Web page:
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Southern Historical Society Papers, Volume 23. (ed. Reverend J. William Jones) 25 1 Browse Search
The Daily Dispatch: October 4, 1861., [Electronic resource] 2 0 Browse Search
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Southern Historical Society Papers, Volume 23. (ed. Reverend J. William Jones), chapter 1.3 (search)
ll arms, and ringing cannon thunder caused the blood to flow in streams. Breast against breast with ruinous assault And deafening shock they come. The rush of columns to the breach, officers cheering the men on, pauses, breaks, wild and angry threats, upbraiding calls, fresh rush on rush, now here, now there, fierce shouts above, below, behind, shrieks of agony, choked groans and gasps of dying men and horses hurled down with rattling missiles of death. I take the following from Colonel Thomas' history of the Citadel, page 219: On the 10th March, 1865, our command surprised General Kilpatrick's camp about daybreak, and the battle which followed lasted the whole day, and on the Confederate side no infantry was employed. It may not be our place to chronicle here one of the many episodes that befell the cadets, collectively and severally during their service, and the writer will relate an incident of this battle in which Shaftsbury Moses measured sabers and fists with one of Kil
Southern Historical Society Papers, Volume 23. (ed. Reverend J. William Jones), chapter 1.10 (search)
. A. A good soldier; never wounded; served through the war. Hubbard, Robert H. One of the best soldiers in the army; served to the end of the war. Hubbard, Thomas. Died in the hospital at Staunton early in the war. Huddleston, L. B. Wounded at Gettysburg; a good soldier, and served through the war. Huddleston, S. H. an, W. A. No better man belonged to the army; never wounded. Kidd, J. S. Served through the war. Murdock, J. T. Served through the war, and died since. Moore, Thomas A. A good soldier, and served through the war. Morton, John A. Discharged; over age. North, C. C. A good soldier; killed at battle Port Republic. North, ThomasThomas. Wounded at battle Port Republic, and died in prison at Fort Delaware, 1864. Perkins, Henry. Killed in battle at the Wilderness. Phaup, John J. Discharged; over age. Phaup, W. R. Discharged; over age. Pollard, P. B. A gallant soldier; wounded at McDowell and killed at Chancellorsville. Pollard, John. Discharged June,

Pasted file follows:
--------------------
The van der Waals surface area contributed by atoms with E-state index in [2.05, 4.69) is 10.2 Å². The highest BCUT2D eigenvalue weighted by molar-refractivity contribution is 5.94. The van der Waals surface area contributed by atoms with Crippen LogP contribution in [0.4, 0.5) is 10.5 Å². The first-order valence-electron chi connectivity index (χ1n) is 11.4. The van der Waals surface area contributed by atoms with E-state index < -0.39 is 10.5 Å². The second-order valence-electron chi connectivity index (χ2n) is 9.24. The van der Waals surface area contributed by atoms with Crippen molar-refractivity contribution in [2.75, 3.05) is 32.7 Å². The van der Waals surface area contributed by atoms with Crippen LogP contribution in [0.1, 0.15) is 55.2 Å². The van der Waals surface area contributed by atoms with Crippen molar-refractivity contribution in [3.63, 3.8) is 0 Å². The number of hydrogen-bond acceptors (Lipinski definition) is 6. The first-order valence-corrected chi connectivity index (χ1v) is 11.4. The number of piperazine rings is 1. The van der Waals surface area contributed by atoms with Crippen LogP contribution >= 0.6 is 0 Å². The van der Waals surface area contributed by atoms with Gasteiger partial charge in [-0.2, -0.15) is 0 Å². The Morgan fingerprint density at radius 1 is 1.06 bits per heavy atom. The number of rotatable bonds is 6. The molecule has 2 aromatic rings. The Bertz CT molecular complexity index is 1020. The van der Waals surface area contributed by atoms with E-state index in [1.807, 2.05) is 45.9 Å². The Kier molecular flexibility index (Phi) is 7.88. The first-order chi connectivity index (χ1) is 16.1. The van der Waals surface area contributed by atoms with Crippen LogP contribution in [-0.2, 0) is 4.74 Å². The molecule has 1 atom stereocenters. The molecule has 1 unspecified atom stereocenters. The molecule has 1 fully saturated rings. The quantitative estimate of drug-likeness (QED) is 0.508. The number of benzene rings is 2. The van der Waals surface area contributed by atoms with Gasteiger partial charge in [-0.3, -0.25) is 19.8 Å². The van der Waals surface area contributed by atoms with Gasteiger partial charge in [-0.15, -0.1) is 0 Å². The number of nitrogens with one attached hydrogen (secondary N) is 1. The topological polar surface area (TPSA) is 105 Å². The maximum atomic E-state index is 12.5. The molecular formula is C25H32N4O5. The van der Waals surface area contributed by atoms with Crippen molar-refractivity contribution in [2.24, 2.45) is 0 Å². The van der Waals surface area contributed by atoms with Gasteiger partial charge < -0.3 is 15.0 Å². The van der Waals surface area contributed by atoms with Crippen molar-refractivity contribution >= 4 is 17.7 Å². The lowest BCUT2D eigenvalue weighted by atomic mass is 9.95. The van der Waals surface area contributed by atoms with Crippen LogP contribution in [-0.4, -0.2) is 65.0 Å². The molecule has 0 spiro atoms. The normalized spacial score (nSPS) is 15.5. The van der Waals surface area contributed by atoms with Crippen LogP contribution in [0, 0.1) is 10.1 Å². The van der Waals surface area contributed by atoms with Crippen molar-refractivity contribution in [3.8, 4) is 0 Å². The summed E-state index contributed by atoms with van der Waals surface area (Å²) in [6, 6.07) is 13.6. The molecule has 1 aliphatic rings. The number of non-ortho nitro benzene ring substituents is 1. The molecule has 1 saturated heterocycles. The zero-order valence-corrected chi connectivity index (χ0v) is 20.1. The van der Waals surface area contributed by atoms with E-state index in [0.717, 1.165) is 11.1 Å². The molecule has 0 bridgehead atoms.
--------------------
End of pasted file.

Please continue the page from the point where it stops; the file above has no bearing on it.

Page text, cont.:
Southern Historical Society Papers, Volume 23. (ed. Reverend J. William Jones), Historical sketch of the Rockbridge artillery, C. S. Army, by a member of the famous battery. (search)
her commands: The first captain, William N. Pendleton. Adams, Thomas T. *Adkins, Blackburn *Agner, Augustus W. Agner, John T. (use, John R. *Hyde, Edward H. Johnson, Lawson W. Johnson, Thomas E. *Johnstone, William F. Jones, Beverly R. *Jordan, John John G. McCorkle, John B. McCorkle, Tazewell E. *McCorkle, Thomas E. *McCorkle, William A. *McCrum, R. Barton McGuire, Hugh , Horatio E. *Marshall, John J. Marshall, Oscar M. Martin, Thomas Massie, J. Livingston *Mateer, Samuel L. Maury, Magruder John A. *Thompson, Lucas P. Thompson, Samuel G. *Tidball, Thomas H. Timberlake, Francis H. Tomlinson, James W. Tompkins, Jo Van Pelt, Robert Veers, Charles O. Vest, Andrew *Wade, Thomas M. Walker, George A. Walker, James S. Walker, John W. Wrnon A. *White, William H. Williams, John J. *Williamson, Thomas *Wilson, William M. Williamson, William G. Winston, Robert B.